Cattleya Orchids

These are a type of orchids which are the most sumptuous and exotic of all and are generally chosen for corsages. In the wild there are about 50 species of Cattleya. Right from Central America, growing through the Amazon region to the south of Brazil.

Their various distinctive flowers and the tendency of these plants to grow in large colonies means that they have been vigorously over-collected and the present status of many cattleya orchids is endangered.

Cattleya orchids produce strong 'pseudobulbs' topped with one or more leathery leaves. Every year a dormant bud at the base grows into a new shoot, which thickens to produce the current year's pseudobulb. The cattleya flowers arise from the tip of the current year's growth and come in a range of colours from white and pink to green and purple. Some of these only flower twice yearly.

Hybrids

Hybrids have been bred over the years and many of which are easy to grow and easy to flower. Over 40 other a genus which has been bred into Cattleyas and notably among them Sophronitis has been used to introduce scarlet and Brassovola for the frilly lip.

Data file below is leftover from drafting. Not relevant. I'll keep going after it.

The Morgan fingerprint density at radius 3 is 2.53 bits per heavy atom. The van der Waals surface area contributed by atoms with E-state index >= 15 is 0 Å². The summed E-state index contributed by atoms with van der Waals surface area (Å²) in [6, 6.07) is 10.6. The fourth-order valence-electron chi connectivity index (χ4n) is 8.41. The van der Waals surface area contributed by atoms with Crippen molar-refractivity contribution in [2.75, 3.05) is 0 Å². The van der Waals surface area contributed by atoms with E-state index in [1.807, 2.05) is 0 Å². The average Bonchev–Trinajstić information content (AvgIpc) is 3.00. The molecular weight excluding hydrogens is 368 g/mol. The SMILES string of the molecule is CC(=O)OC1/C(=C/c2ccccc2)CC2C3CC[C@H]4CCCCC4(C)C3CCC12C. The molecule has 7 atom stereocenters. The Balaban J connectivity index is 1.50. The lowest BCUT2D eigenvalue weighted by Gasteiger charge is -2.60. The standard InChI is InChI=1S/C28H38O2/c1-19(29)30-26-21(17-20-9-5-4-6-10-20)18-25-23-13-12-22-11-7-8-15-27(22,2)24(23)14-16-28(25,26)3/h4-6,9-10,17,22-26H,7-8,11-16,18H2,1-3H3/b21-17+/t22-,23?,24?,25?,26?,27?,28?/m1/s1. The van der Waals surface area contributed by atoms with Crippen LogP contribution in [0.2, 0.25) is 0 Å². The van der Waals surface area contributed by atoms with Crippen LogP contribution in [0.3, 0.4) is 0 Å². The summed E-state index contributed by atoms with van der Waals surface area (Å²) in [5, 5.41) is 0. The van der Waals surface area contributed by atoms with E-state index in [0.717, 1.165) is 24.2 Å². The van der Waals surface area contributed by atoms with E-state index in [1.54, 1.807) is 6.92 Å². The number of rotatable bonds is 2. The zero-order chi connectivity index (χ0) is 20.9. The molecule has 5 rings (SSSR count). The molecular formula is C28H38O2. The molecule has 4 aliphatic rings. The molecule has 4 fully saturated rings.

Temperature and Humidity

The minimum night temperatures of 10 -15 C which depends on the plants' origin but the growth in summer is rapid at temperatures up to 26 C. Incase of a humid atmosphere propelled by a fan is beneficial.

Light

In the greenhouses, the normal maximum is 50% of the full daylight or 2000-3000 foot candles. In case of hot weather always shade sufficiently to ensure that the leaves are cool to the touch. In case you are growing in the home always give a bright situation but not direct sunlight which may be done behind a net curtain right from April to September. These can also develop into good conservatory plants as long as summer shade and good air movement can be provided.

Watering and Fertilising

From March to September the compost should never be allowed to dry out fully. Always water twice weekly and always fertilise fortnightly with a recommended orchid fertiliser.

From October to February, no fertiliser is required, but always waters the plants when the compost appears dried out. It is always better to underwater as the plants can stand neglect more than over watering.